JOHANNESBURG (miningweekly.com) – Vancouver-based First Quantum has agreed to buy Zambia-focused explorer Kiwara in a deal worth $260-million.
The LSE- and TSX-listed First Quantum, which owns copper operations in Zambia, the Democratic Republic of Congo and Mauritania, said in a statement on Monday that it would acquire Kiwara in a share and cash deal.
Kiwara shareholders would receive 0,0085 First Quantum shares and £0,375 for every Kiwara share held. The implied value of the purchase price was £0,75 for each Kiwara share, based on an agreed market price of £43,68 for one First Quantum share on the LSE.
The transaction would result in the issuance of about 1,8-million new First Quantum shares.
The Aim- and JSE-listed Kiwara’s shares surged 22% on the London bourse on Monday, rising to 65p a share from Friday’s closing price of 53p a share.
Kiwara said that its board considered the offer as fair and reasonable and unanimously recommended that shareholder vote in favour of the offer.
Moore Stephens Corporate Finance was acting as an independent expert to advise the Kiwara board on the fairness of the offer. Its opinion would be disclosed to Kiwara shareholders in due course, it stated.
Kiwara chairperson Colin Bird said that the transaction with First Quantum would put its Kalumbila project, in Zambia, in the hands of a management team with a track record to implement major projects on time and to specification.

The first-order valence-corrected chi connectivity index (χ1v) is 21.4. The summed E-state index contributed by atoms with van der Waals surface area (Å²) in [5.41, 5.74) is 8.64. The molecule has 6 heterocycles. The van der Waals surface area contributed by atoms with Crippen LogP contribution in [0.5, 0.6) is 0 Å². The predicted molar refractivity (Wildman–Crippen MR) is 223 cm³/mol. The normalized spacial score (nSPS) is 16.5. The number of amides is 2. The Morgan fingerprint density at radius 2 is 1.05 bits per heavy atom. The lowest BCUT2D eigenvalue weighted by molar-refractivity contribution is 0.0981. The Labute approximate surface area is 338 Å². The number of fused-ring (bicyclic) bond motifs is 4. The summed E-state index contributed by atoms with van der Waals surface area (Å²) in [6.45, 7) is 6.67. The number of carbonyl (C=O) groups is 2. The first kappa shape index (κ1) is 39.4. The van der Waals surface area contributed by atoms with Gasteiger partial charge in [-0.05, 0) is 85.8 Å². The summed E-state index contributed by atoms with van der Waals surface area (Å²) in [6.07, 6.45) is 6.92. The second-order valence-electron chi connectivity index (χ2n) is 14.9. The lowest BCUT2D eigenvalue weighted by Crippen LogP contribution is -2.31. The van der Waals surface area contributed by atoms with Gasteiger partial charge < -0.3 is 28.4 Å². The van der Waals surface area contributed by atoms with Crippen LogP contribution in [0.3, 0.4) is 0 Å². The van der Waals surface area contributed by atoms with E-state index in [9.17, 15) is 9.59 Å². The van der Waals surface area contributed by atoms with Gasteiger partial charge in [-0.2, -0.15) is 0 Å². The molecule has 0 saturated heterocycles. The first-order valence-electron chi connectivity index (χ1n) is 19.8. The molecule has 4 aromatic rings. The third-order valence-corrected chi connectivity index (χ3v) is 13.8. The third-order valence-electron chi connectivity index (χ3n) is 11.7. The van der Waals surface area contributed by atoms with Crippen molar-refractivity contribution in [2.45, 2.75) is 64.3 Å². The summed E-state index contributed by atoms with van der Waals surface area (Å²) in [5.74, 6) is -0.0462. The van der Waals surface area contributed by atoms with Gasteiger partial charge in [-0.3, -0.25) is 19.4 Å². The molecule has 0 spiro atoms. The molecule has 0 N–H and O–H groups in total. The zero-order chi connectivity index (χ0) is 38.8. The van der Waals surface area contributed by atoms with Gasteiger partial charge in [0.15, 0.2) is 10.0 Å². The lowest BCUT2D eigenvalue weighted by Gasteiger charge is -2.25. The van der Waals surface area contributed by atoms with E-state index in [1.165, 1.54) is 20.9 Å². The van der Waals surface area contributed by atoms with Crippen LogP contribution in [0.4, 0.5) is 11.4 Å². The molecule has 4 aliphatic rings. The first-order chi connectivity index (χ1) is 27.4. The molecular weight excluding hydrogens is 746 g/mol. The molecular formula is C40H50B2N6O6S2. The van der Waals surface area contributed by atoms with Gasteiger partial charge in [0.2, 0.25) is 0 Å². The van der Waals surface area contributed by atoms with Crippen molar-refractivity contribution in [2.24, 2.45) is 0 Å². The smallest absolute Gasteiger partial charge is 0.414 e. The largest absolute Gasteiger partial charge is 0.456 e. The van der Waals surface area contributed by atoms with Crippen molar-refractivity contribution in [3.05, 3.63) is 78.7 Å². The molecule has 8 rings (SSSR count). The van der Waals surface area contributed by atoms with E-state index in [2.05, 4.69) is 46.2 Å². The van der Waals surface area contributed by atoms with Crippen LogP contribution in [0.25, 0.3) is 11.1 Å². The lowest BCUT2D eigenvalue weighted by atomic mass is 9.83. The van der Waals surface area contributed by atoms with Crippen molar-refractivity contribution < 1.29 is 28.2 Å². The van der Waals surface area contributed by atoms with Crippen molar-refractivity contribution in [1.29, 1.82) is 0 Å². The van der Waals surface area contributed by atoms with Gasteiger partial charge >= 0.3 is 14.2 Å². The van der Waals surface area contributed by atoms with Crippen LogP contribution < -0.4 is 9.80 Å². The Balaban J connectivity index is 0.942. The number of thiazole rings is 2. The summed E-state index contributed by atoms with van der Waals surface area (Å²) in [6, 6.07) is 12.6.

“Kiwara has recognised that the Kalumbila project and indeed the licence area in general, has potential well in excess of our current resource capability,” he explained.
First Quantum chairperson Philip Pascall said that the deal with Kiwara was in line with its strategy of acquiring projects to which the company could add value by applying its technical expertise.
“We believe our many years of successful operations in the Copperbelt and Zambia in particular will be beneficial in the development and eventual operation of the new assets,” he added.
A shareholder meeting to approve the scheme arrangement would be held in early January, while the High Court of England and Wales’ hearing to sanction the scheme was expected be held on January 28, and subject to the satisfaction or waiver of conditions, the scheme was expected to become effective by January 29.